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What Letter Writing Has Taught Me

April 2, 2012

Letter writing is hard. What I’ve learned so far from my Letter Writing Project is that if you treat the task like a job, you will finish your letter. Will it be a work of art? A letter worthy of John Chamberlain? No, but you will have finished what you set out to accomplish in the first place. In the process, you will ease all the guilt that comes when you leave a thing undone.

Treating Letter Writing Like a Job

At the end of February, I found myself in a creative rut. In 2011, I took up a short story writing. That year, I completed six stories. Since leaving my home in Mozambique in December of last year, I hadn’t finished a single story. Foolishly, I believed that America had sucked me dry of creativity. I wondered if the muse had abandoned me.

A book changed all that. On a whim, I bought a book called The War of Art by novelist Steven Pressfield. In the book, Pressfield describes what he calls the “lunch pail mentality”: “…the hard-core, hard-head, hard-hat state of mind that shows up for work despite rain or snow or dark of night and slugs it out day after day.” He argues that treating work like a job forces us to ignore the negative voices in our head (what he calls “the Resistance”) and just write. We clock in and clock out.

The right attitude.

Inspired by this, I decided to apply Pressfield’s ideas to my own writing. The day that I finished the book, I set aside thirty minutes and wrote. In that time, I ignored distractions and fought writer’s block by plowing through each sentence, ignoring mistakes or errors of judgment. Every day thereafter, I committed to those thirty minutes. Stories suddenly took shape. I finished two stories in a little over a week. As of today, a little over a month after starting the program, I’ve completed six stories, equal to my entire 2011 output.

I’m doing the same with my letter writing. I find free time (15-30 minutes) and use it to write each letter. I don’t worry about writer’s block (“What am I going to say?” or “What if it’s not eloquent?”). I just write. If I write something stupid or lacking clarity, I leave it. Hesitation and indecision lead to stagnation. I would never finish anything if I obsessed over every detail. My strategy works for me because my goal is simply to finish each letter.

The more you work on something, the better you get at it. Only when I treated my writing like a job did I begin to complete my projects. While there are still times when the Resistance rears its ugly head and threatens to derail a project, I stop it by just writing anything. In my letters, I’ve written anecdotes that feel out of place and offered some extremely unhelpful advice, but I finished each one.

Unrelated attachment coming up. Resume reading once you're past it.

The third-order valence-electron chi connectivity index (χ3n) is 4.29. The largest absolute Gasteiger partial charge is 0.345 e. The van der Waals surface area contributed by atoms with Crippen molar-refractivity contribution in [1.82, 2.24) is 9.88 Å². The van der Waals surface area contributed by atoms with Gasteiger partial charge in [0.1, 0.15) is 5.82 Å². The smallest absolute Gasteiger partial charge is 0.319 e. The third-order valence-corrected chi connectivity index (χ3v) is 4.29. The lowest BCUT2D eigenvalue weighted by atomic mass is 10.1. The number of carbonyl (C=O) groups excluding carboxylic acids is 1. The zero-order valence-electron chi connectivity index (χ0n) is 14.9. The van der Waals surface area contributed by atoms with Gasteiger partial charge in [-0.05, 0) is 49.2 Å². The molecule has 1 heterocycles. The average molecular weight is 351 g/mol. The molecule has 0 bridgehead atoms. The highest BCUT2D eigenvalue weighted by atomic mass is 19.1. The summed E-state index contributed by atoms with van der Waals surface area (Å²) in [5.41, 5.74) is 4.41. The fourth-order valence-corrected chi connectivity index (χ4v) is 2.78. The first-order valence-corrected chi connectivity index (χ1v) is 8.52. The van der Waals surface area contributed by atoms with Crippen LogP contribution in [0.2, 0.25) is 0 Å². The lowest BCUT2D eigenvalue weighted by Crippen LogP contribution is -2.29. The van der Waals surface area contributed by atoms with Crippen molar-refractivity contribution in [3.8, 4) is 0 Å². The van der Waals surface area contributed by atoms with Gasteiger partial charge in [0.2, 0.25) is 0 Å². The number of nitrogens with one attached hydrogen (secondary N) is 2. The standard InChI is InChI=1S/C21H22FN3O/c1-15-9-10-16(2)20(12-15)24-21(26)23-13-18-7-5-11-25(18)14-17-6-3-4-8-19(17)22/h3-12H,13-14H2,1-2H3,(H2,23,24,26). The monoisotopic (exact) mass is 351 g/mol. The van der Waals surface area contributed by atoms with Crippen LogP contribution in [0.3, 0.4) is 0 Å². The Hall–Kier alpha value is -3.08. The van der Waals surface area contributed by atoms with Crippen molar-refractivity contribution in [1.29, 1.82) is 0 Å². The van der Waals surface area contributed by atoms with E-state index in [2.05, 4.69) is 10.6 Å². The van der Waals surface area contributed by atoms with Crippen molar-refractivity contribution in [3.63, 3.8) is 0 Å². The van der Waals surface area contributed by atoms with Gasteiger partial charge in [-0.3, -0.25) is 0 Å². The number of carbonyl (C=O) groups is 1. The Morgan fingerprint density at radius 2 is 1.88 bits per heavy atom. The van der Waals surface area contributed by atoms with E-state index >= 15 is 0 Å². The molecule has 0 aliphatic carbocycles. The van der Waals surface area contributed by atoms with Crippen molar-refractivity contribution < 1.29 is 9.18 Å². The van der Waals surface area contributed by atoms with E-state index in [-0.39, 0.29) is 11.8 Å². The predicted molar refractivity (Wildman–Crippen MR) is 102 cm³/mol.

The Guilt

It’s far too early to extrapolate conclusions from the data I’ve gathered so far, but a trend has emerged: people aren’t replying. There are probably a number of logical explanations for this. But speaking from personal experience, one powerful explanation for inaction is guilt.

This is you.

One day, you receive a letter in the mail. The letter was sent by a long lost friend. Excited, you tear open the envelope and read the letter. Moved by its content, you decide to reply in kind. You put the project off until the next day. However, when you sit down with paper and pen in front of you, your mind feels suddenly blank. You sigh, pick up your iPhone, and browse Facebook. As this process repeats itself, day after day, guilt sets in. You feel guilty for having not responded to something that you imagine your old friend spent hours agonizing over. The guilt fuels nothing but more guilt. In the end, your letter goes unwritten.

If this sounds familiar, you are not alone. This happens to everyone. However, it is also a serious impediment to written communication. Take a look at something my friend wrote in his reply to my letter: “I [had] a slight feeling of dread because I knew that I was going to be asked to give a handwritten response.” The dread comes from self-awareness. My friend knows that he already struggles to reply to e-mail and Facebook messages. That dread could have quickly morphed into guilt had he continued to put off the letter writing process.

The only solution for guilt is the lunch pail mentality. This mentality forces you to make time for the project and just write, regardless of the outcome. Because you will finish writing something, you will feel the euphoria of completion. That feeling alone leaves you one step closer to your true aim: finishing something that you are proud of.

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